The group believes international credit rating agencies have been giving erroneous ratings to African countries.
The African Union (AU) plans to launch its own sovereign credit rating agency next year as an alternative to the “big three” international rating agencies, which it believes unfairly rank countries on the continent.
Moody’s, Fitch and S&P make significant errors in their ratings, yet continue to influence global financing decisions and the flow of capital, according to a report for the United Nations Economic Commission for Africa (UNECA).
The report says that Ghana’s president Nana Akufo-Addo criticised the agencies for exacerbating fiscal challenges in developing countries with unwarranted rating downgrades that shut governments out of the capital markets.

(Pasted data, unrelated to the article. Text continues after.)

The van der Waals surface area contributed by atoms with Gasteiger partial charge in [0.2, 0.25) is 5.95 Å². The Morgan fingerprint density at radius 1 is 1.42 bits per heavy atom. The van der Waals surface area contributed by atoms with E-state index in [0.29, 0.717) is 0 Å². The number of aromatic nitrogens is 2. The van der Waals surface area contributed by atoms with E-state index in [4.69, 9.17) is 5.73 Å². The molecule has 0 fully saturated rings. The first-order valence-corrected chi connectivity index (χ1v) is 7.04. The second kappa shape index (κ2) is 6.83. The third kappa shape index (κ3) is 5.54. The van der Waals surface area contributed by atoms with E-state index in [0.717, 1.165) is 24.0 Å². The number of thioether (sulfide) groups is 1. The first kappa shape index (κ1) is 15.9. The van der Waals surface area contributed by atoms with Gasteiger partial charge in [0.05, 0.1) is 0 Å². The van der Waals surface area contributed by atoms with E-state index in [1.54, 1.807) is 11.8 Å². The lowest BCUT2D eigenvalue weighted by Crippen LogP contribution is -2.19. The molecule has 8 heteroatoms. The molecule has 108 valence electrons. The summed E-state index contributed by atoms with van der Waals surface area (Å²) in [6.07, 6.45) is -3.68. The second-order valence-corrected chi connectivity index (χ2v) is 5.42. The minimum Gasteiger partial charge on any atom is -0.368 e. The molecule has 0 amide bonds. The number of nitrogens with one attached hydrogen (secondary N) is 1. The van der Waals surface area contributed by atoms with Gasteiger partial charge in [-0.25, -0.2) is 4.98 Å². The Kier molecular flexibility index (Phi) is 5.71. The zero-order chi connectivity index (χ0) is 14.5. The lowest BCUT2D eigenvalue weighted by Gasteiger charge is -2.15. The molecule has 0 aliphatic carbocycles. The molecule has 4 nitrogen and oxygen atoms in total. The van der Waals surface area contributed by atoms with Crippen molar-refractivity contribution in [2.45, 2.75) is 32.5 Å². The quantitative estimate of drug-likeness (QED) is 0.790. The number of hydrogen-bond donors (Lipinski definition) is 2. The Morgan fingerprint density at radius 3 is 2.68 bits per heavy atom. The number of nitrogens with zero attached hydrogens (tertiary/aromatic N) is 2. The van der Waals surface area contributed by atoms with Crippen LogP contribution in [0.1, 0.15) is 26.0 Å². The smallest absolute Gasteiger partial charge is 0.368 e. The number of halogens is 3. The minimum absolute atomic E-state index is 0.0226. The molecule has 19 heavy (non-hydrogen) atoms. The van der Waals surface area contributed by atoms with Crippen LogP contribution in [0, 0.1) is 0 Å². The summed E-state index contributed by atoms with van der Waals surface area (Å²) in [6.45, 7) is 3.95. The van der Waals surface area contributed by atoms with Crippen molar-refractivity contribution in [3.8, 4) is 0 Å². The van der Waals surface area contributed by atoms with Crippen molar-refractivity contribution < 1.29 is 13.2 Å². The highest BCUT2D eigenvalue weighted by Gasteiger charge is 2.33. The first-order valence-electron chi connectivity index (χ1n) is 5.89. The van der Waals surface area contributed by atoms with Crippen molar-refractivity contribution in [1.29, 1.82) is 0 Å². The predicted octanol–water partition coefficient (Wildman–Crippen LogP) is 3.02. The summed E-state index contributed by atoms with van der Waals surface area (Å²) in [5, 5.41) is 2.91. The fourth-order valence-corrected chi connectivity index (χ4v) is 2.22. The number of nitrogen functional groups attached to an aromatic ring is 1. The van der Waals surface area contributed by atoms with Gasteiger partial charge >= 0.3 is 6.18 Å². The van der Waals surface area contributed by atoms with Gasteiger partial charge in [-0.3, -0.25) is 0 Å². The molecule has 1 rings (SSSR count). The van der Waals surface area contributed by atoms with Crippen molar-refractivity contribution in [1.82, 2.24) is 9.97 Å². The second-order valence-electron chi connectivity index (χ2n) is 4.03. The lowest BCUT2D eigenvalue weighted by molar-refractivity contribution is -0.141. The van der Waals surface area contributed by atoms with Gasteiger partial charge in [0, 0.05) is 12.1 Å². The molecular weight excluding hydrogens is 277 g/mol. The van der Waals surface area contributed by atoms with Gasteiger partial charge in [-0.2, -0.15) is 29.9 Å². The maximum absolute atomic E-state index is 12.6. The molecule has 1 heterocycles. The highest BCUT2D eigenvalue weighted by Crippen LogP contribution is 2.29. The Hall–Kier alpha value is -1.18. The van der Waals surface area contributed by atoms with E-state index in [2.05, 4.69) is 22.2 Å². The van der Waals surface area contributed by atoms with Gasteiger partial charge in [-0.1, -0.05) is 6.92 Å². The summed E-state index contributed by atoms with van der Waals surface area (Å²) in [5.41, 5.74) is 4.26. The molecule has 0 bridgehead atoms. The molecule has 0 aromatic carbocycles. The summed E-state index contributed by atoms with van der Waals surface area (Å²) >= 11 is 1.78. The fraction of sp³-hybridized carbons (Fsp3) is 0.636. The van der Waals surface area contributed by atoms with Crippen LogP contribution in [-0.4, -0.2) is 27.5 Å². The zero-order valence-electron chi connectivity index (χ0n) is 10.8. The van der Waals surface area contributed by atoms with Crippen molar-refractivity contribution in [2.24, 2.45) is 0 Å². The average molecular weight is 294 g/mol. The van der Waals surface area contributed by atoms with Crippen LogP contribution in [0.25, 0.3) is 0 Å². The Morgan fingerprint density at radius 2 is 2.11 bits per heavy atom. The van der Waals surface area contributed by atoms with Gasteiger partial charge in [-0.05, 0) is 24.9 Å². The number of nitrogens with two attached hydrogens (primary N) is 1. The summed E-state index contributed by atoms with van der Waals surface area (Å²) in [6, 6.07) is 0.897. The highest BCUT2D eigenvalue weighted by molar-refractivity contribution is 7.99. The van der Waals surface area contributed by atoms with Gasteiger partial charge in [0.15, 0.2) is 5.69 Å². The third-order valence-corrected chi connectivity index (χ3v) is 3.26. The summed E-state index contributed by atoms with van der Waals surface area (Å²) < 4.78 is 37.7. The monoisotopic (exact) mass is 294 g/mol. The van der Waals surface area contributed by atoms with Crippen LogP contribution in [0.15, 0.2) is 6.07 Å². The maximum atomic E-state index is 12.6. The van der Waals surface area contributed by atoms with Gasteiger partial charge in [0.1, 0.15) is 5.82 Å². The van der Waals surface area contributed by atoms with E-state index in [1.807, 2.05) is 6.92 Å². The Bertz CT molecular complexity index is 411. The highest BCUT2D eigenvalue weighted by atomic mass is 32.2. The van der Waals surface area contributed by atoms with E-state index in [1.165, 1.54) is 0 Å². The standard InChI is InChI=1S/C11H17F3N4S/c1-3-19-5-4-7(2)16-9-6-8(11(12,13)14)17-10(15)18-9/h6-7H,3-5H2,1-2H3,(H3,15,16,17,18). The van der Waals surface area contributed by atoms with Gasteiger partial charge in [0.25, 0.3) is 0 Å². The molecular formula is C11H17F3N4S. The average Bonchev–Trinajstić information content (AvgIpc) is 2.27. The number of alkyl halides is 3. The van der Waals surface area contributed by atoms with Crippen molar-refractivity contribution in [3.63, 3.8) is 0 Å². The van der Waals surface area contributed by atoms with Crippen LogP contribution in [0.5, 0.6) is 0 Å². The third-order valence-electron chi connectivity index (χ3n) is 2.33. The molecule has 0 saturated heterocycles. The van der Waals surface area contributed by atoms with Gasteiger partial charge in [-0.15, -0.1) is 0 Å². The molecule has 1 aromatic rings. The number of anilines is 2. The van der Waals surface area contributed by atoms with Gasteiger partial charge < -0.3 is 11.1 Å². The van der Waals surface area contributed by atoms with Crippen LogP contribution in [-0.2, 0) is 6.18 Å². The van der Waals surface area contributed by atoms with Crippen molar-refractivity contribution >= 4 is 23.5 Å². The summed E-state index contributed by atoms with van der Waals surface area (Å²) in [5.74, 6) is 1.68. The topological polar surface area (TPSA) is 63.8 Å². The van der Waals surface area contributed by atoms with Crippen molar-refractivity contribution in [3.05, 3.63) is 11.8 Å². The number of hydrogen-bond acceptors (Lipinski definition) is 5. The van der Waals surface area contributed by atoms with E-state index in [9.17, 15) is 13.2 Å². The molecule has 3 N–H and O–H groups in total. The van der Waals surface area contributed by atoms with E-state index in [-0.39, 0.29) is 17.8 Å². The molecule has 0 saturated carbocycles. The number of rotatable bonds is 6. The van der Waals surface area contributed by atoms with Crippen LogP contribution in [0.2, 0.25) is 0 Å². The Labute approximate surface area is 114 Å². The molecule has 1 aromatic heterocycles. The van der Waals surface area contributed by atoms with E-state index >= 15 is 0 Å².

As a result, the AU wants to establish the African Credit Rating Agency as an independent entity of the group, with the aim of assessing the risk of lending to the continent’s countries.
After its latest analysis, the “big three” concluded that sovereign credit ratings in Africa continue on a downward spiral, with five economies being downgraded in the first half of this year.
This trend, however, does not reflect the optimism of economic recovery projected for 2023 by the African Development Bank, the report for UNECA highlights.
All three ratings agencies deny any bias and say their ratings follow the same formula everywhere in the world.